We heard from Kevin Smith a while ago. He is a wonderful writer, and I plan to save his "letters home" on my blog when they come.

Greetings everyone. 
Once again I start up my journals as I prepare to deploy to Iraq.  Please enjoy my ramblings and feel free to pass them onto your friends.  If you would like to write back (which I would enjoy hearing from you), don’t reply to my home email address, but send it to kevin.duane.smith@us.army.mil

Take care,

Kevin

Monday, 20 Nov 06

Well, I certainly never thought that I would ever find myself back at Ft. Benning (Columbus), Georgia.  After attending Airborne School here in 1983 and then again in 1990 when visiting a cousin of mine who was attending Airborne School, I put Benning in the rear view mirror and thought I would never return to the home of Infantry. 
But here I am. 
Starting another deployment.

The past three days have been hectic as we are readied for deployment to Iraq. 
For those who I haven’t had time to tell, just four weeks ago I was notified that I had only three weeks to prepare to mobilize.  So I and a just over a dozen soldiers from our Squadron are to move to Iraq. 

Our mission is to deploy as replacements for soldiers who were injured or lost in operations.  As for my job once I get there?  I’ll find out then.  I could be working at the entry control point, monitoring a radio in operations, or escorting convoys.

We were originally scheduled to be rushed through Ft. Bliss (El Paso), Texas, flying by Thanksgiving.  On Tuesday before our scheduled Sunday departure we were suddenly changed to Ft. Benning, departing on Saturday.

Today we did our medical inprocessing and many of us did a great impression of a human pincushion.  The least of us only got five shots.  I got six, along with the Flu mist.  The worst was the Gamoglobulin (for Hepatitis B).  It feels like they shot a syringe full of jello in my arm.  And right next to it is the anthrax.  That one just burned for about a half hour.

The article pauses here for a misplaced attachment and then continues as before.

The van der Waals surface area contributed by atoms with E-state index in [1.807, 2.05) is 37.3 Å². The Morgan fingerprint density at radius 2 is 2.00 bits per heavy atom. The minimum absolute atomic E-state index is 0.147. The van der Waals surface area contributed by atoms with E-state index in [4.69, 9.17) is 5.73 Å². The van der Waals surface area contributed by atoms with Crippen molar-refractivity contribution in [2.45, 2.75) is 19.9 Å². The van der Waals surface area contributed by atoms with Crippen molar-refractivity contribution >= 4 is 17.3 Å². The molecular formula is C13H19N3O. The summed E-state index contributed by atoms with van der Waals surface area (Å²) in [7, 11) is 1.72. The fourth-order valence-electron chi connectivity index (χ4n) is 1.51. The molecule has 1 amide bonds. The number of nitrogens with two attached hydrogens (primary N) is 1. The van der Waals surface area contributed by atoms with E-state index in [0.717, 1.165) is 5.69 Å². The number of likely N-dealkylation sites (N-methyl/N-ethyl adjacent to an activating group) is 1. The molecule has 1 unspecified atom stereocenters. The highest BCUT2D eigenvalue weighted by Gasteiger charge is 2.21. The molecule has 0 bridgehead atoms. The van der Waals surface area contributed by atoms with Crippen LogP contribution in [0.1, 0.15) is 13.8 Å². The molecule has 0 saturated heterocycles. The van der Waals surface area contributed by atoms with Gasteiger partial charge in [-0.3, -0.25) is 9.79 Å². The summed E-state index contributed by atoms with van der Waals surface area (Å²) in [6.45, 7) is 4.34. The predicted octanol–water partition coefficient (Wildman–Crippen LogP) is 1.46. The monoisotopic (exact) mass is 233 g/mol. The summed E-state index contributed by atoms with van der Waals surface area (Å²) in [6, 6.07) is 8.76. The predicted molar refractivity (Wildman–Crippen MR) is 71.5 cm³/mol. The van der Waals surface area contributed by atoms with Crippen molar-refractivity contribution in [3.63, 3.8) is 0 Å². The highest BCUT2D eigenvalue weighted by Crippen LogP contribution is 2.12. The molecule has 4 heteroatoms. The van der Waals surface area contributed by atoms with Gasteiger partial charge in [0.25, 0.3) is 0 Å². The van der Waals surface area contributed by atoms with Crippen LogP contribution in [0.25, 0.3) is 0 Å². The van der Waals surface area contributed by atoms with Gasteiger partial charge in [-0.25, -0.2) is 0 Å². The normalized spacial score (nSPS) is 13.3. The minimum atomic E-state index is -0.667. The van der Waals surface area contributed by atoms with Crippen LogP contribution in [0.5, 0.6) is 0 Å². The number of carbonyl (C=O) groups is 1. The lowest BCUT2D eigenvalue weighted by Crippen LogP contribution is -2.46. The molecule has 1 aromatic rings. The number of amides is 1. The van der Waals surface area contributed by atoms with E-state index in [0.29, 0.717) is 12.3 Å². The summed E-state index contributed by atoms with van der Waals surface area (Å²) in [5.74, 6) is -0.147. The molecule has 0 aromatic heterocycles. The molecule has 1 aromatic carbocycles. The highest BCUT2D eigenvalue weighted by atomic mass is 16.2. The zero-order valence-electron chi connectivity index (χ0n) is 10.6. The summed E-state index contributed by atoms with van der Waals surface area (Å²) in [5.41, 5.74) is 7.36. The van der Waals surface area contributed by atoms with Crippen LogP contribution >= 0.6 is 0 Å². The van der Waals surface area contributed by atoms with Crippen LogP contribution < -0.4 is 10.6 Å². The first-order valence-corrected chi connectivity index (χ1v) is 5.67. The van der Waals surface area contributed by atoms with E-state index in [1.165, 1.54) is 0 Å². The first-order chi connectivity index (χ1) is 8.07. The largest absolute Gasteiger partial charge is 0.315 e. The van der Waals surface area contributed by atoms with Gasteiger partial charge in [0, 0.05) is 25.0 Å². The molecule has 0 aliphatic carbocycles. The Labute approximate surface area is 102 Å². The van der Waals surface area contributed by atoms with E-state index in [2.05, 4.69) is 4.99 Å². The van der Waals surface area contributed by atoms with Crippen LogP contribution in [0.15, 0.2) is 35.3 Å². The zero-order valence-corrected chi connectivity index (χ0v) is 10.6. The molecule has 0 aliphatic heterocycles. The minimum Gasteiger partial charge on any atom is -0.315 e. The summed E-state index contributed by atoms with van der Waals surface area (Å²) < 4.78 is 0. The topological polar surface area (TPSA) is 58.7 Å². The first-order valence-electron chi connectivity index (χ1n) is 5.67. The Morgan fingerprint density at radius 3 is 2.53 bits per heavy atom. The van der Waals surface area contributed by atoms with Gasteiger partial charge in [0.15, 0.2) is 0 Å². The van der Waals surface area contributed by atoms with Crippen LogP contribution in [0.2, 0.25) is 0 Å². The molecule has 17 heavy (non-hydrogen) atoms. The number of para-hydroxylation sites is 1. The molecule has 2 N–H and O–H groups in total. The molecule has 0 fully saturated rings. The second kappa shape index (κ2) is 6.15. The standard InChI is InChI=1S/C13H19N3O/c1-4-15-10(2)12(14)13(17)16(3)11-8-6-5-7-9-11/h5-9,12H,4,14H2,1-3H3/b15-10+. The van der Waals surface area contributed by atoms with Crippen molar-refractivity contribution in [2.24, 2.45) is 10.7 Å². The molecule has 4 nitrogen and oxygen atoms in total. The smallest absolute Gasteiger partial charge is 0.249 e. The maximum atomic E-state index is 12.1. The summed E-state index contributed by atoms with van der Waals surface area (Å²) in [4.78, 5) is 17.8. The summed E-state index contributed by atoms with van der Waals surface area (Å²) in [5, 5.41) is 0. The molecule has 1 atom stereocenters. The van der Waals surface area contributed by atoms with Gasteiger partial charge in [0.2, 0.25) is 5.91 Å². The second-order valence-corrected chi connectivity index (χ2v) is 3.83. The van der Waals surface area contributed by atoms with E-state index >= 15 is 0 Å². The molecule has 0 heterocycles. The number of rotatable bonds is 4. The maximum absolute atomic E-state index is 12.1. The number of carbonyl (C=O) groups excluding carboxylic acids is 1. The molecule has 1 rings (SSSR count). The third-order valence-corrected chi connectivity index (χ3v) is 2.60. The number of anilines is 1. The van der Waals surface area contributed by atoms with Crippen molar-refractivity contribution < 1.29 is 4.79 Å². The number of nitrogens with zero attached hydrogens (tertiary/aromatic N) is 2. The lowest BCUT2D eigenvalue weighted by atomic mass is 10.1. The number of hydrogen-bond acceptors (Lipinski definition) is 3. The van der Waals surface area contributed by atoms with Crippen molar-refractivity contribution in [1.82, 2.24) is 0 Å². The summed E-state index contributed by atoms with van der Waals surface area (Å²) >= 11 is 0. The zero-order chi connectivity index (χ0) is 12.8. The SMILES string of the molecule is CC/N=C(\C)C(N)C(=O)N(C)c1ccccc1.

Tuesday, 21 Nov 06


Just when you think you have received all the equipment you need, we are taken to another facility where we wait in line for another issue (our third in two days).  We now have over three duffel bags full of "stuff."  Uniforms, Flack vest, new sleeping bag, rifle, pack…and all sorts of gee-wiz new army gear.  The volume of equipment seems a bit obscene, but there is a lot more coming to us once we get in country.

Wednesday, 22 November 06


Long Day! 
0415 wake-up, early chow, then out to the training site by 0700. 
We finally get released at 2000 hrs (that’s 8 p.m.) 
We spent all day at First Aid refresher training and identification and actions to take for Improvised Explosive Devices (IED’s.)  Tiring day, but good training nonetheless.  You can never get enough training dealing with those two items. 
We are now released until 0500 Friday.  It will be great to sleep in.

Thursday 23 Nov 06

Thanksgiving Day
Sleep! 
What a beautiful day.  I did a little reading, watched some TV and then went to a fabulous Thanksgiving dinner.  The dining facility had prime rib, ham and turkey with all the trimmings, including all you can eat boiled shrimp.  The room was decorated with a four foot cornucopia overflowing with fruits and vegetables.  The one thing the Army does right is ensuring those soldiers that can’t go home are treated well on the holidays.  We even had officers and senior Noncommissioned officers serving the meal.

After stuffing myself to the gills I then sat in front of a computer and knocked out five hours of nearly 25 hours of computer based training we have to complete before heading into theater.  It’s good stuff, but you walk out bug eyed after a session like that.

As I sit here on Thanksgiving Day, I realize I have so much to be thankful for. 
My great family, my church family, and finally that God has allowed me to grow up in the greatest country in the world.  A country that has wonderful soldiers like the ones I am with, and those I will soon serve with, that are willing to give more of themselves for the greater good.  To help nations of people to get a taste of freedom, and just possibly ignite that spark that inspired our forefathers to thirst for, fight, and eventually give us the liberty that we all enjoy.

So much for rest.  Tomorrow is a 0400 wake-up.  Then we head out to the range.

Friday, 24 November 06


Another great day of training. 
The weather was beautiful and the programs well done.  We spent most of the day going back to the basics.  Low crawl, 5 second rush, use of hand grenades, different firing techniques. 
This is what I call the great equalizer.  Whether you are the newest private or the older Colonel in the Army, man or woman, all had to negotiate the course.  I enjoy it because this old guy gets to keep up with the "kids" (of the dozen plus of our group, I am the grandpa at 43).

After a good part of the day spent crawling on our bellies in the sand like reptiles we then headed over to the rifle range to qualify with our rifles (and see how much sand you got in your rifle by not taking care of it). 
We all qualified, got back to the barracks, cleaned our weapons just in time to catch the second half of the Husker game.

We are now done, certified and prepared to deploy. 
Now all we need is a seat on a plane.  Nothing left here but boredom.

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